Why Does James Say We’re Justified by Works?

This week, Pastor J.D. answers a listener question from Cameron who asked, “Why does James say we’re justified by works?”

Show Notes:

  • That’s a great question and one that I hear a lot and it’s one that I used to ask a lot as a young college student. 
  • Just so we’re all clear and you seen where the tension is, Paul says in Romans 3:28, “Therefore we conclude that a man is justified by faith without the deeds of the law.”
    • And yet, James 2:24 says: “You see that a person is justified by works and not by faith alone.”
    • So a lot of people read that and they think it’s a contradiction. What James is teaching is actually not a contradiction to what Paul had said. It actually harmonizes the discussion. It shows us what faith that saves really is.
  • The key point in this whole discussion is that works are the evidence of a decision to follow Jesus and make him Lord of your life.
    • I always compare it to sitting down in a chair… how do you know that you made a decision to sit down in that chair? 
    • It’s probably not because you remember the mental process it took to sit down. The best evidence that you made a decision to sit down in the chair is that you’re seated there now—that’s proof that at some point you made a decision to or not.
    • In the same way, the best evidence that you put your faith in Christ as your Lord and Savior is that you are living a life of works that demonstrate that he is Lord.
    • What Jame is saying is that if what my mouth says about what I decided and my posture says differ, my posture is a more reliable indicator. Your posture is the evidence of your decision to sit. In the same way, your obedience is your evidence of faith in Christ and recognition of his Lordship.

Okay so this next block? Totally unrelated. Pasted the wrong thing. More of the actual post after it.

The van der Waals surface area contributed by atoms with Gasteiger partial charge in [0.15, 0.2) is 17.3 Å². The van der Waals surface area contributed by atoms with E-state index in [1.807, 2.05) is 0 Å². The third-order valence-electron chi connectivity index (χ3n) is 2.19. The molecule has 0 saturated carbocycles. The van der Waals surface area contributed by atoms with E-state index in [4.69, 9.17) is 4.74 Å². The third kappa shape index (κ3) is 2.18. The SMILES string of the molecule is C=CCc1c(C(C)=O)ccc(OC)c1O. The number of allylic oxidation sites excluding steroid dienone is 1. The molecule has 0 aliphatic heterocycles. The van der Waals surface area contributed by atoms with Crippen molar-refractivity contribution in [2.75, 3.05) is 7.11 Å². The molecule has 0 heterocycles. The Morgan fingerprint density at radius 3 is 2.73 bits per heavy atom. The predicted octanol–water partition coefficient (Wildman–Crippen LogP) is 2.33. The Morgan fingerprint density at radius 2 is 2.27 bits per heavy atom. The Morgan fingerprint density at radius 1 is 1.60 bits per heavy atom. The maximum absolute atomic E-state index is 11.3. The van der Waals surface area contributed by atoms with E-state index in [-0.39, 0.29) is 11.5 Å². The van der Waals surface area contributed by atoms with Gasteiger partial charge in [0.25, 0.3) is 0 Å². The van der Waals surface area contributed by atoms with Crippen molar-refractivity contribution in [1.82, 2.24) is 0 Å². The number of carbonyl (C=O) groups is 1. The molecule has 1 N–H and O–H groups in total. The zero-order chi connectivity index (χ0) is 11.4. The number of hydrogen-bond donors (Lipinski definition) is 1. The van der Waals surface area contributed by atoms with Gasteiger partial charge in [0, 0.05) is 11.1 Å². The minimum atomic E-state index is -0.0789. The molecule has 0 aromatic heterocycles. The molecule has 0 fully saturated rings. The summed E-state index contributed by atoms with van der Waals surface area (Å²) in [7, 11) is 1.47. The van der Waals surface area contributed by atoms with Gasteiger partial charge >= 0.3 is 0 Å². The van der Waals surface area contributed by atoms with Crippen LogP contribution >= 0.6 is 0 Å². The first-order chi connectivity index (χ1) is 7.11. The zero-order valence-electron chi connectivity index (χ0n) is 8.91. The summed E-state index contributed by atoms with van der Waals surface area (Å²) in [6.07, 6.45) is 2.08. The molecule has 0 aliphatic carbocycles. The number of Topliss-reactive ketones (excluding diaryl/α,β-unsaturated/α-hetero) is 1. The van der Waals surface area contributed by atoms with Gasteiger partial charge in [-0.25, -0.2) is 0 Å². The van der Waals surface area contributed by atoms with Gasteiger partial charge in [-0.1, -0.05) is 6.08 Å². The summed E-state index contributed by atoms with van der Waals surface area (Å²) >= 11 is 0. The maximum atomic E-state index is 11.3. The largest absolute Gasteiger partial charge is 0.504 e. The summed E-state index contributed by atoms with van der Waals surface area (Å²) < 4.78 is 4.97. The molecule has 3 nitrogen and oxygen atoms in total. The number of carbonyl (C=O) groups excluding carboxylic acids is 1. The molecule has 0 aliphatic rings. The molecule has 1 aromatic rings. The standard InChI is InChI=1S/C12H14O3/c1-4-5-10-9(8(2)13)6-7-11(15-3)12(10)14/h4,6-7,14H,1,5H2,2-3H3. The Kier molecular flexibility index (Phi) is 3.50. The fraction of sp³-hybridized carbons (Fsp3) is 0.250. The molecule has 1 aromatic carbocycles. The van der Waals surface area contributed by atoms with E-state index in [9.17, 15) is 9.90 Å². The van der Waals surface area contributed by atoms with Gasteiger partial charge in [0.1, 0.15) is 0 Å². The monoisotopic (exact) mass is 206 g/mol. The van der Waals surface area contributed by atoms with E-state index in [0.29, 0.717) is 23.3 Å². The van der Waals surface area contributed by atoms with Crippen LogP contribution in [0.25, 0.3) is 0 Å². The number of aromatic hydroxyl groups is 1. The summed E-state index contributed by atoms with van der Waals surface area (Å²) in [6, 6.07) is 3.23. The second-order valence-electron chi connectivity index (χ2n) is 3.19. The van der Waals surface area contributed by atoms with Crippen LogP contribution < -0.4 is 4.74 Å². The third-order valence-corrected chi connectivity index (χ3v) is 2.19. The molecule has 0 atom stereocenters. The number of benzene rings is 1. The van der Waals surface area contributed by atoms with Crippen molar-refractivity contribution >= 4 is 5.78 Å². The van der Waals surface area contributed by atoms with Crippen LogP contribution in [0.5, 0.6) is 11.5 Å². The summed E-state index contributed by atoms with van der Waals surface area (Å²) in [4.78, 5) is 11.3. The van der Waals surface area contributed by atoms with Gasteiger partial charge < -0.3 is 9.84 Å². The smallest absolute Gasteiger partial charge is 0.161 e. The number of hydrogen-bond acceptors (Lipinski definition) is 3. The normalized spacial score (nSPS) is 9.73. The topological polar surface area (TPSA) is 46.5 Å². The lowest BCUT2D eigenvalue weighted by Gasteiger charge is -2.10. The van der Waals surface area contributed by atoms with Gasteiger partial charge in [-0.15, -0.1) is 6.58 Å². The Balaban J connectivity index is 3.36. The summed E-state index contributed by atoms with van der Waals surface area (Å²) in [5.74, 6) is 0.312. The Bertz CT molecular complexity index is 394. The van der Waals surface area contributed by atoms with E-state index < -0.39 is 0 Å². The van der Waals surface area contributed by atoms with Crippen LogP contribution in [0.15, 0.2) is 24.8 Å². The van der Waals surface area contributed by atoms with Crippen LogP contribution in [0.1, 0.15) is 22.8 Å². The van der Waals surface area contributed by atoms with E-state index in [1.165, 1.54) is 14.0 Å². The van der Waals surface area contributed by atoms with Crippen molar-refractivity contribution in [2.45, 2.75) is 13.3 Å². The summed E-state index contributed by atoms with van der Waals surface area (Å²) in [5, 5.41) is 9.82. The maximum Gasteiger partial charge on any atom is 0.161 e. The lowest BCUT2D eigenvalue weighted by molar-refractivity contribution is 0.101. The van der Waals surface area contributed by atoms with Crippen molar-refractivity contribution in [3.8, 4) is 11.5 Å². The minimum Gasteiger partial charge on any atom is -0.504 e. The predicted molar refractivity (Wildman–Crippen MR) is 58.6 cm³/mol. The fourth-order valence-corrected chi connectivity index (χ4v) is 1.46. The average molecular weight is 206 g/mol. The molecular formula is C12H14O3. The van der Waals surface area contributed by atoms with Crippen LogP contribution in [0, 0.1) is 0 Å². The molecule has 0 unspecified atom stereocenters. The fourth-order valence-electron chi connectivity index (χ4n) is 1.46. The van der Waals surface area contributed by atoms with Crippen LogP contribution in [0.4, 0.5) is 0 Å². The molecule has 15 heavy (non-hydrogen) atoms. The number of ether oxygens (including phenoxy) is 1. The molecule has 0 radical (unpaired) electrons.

• You are saved by faith alone, but the faith that saves is never alone
  • As we’re recording this, our church is in a series on the book of James, and coincidentally, one of our teaching pastors–Curtis Andursko–just addressed this question in his sermon on James 2. I thought he did a great job explaining this, and he even addressed the “Paul in Romans versus James” confusion directly.
    • For Paul, justified: made right with God,
    • For James, it means the the reality of your faith is proven before others
  • Paige Benton Brown talked about how Paul was writing more like an OBGYN—he was talking about how we are born into true faith. 
  • James is writing like a pediatrician—his goal is to talk about how we are living out that faith.
  • Both Paul and James both point to a couple places in Abraham’s life where we see this kind of obedience.
    • In Genesis 15, God covenants with Abraham
    • And in Genesis 22, God asks Abraham to sacrifice his son, Isaac (and of course, God takes him right up to the point of obedience and then he provides a ram)
        • Paul points out that Genesis 15:6 occurred before that dramatic act of obedience. All there was a promise and Abraham believed it.
        • James points to Genesis 22 as the proof that Abraham had really decided to really trust God and follow him because now he is willing to sacrifice his son in obedience.
  • Bottom line: James and Paul do not contradict—they harmonize. And that’s actually a really good principle to take whenever the Bible seems to contradict itself. Usually the greatest spiritual truth is found beneath something that looks like a contradiction.

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